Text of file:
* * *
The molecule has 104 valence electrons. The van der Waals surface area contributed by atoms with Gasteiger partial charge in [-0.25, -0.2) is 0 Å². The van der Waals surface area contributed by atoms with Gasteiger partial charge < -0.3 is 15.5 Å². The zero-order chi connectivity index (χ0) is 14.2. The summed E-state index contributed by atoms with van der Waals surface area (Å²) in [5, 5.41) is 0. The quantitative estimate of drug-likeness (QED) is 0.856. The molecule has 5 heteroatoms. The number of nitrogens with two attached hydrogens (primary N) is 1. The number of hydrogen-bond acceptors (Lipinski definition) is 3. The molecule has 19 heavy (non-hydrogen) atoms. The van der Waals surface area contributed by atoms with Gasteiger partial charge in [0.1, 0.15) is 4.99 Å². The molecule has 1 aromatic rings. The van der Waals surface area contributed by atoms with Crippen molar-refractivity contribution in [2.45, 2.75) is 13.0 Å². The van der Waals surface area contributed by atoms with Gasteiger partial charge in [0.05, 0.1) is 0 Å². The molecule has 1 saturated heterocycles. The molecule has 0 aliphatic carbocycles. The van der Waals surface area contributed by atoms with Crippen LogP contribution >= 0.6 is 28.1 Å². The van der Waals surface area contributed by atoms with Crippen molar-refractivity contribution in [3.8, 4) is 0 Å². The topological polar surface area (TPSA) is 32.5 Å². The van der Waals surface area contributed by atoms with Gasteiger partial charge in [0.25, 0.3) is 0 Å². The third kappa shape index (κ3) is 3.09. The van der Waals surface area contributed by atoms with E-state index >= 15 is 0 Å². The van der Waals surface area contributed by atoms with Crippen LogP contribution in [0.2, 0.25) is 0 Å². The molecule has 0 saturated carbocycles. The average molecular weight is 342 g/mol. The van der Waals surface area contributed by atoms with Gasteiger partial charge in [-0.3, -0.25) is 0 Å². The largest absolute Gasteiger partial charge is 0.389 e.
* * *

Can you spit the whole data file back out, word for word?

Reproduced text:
The molecule has 104 valence electrons. The van der Waals surface area contributed by atoms with Gasteiger partial charge in [-0.25, -0.2) is 0 Å². The van der Waals surface area contributed by atoms with Gasteiger partial charge < -0.3 is 15.5 Å². The zero-order chi connectivity index (χ0) is 14.2. The summed E-state index contributed by atoms with van der Waals surface area (Å²) in [5, 5.41) is 0. The quantitative estimate of drug-likeness (QED) is 0.856. The molecule has 5 heteroatoms. The number of nitrogens with two attached hydrogens (primary N) is 1. The number of hydrogen-bond acceptors (Lipinski definition) is 3. The molecule has 19 heavy (non-hydrogen) atoms. The van der Waals surface area contributed by atoms with Gasteiger partial charge in [0.1, 0.15) is 4.99 Å². The molecule has 1 aromatic rings. The van der Waals surface area contributed by atoms with Crippen molar-refractivity contribution in [2.45, 2.75) is 13.0 Å². The van der Waals surface area contributed by atoms with Gasteiger partial charge in [0.05, 0.1) is 0 Å². The molecule has 1 saturated heterocycles. The molecule has 0 aliphatic carbocycles. The van der Waals surface area contributed by atoms with Crippen LogP contribution >= 0.6 is 28.1 Å². The van der Waals surface area contributed by atoms with Crippen molar-refractivity contribution in [3.8, 4) is 0 Å². The topological polar surface area (TPSA) is 32.5 Å². The van der Waals surface area contributed by atoms with Gasteiger partial charge in [0.25, 0.3) is 0 Å². The third kappa shape index (κ3) is 3.09. The van der Waals surface area contributed by atoms with E-state index >= 15 is 0 Å². The van der Waals surface area contributed by atoms with Crippen LogP contribution in [0.2, 0.25) is 0 Å². The molecule has 0 saturated carbocycles. The average molecular weight is 342 g/mol. The van der Waals surface area contributed by atoms with Gasteiger partial charge in [-0.3, -0.25) is 0 Å². The largest absolute Gasteiger partial charge is 0.389 e.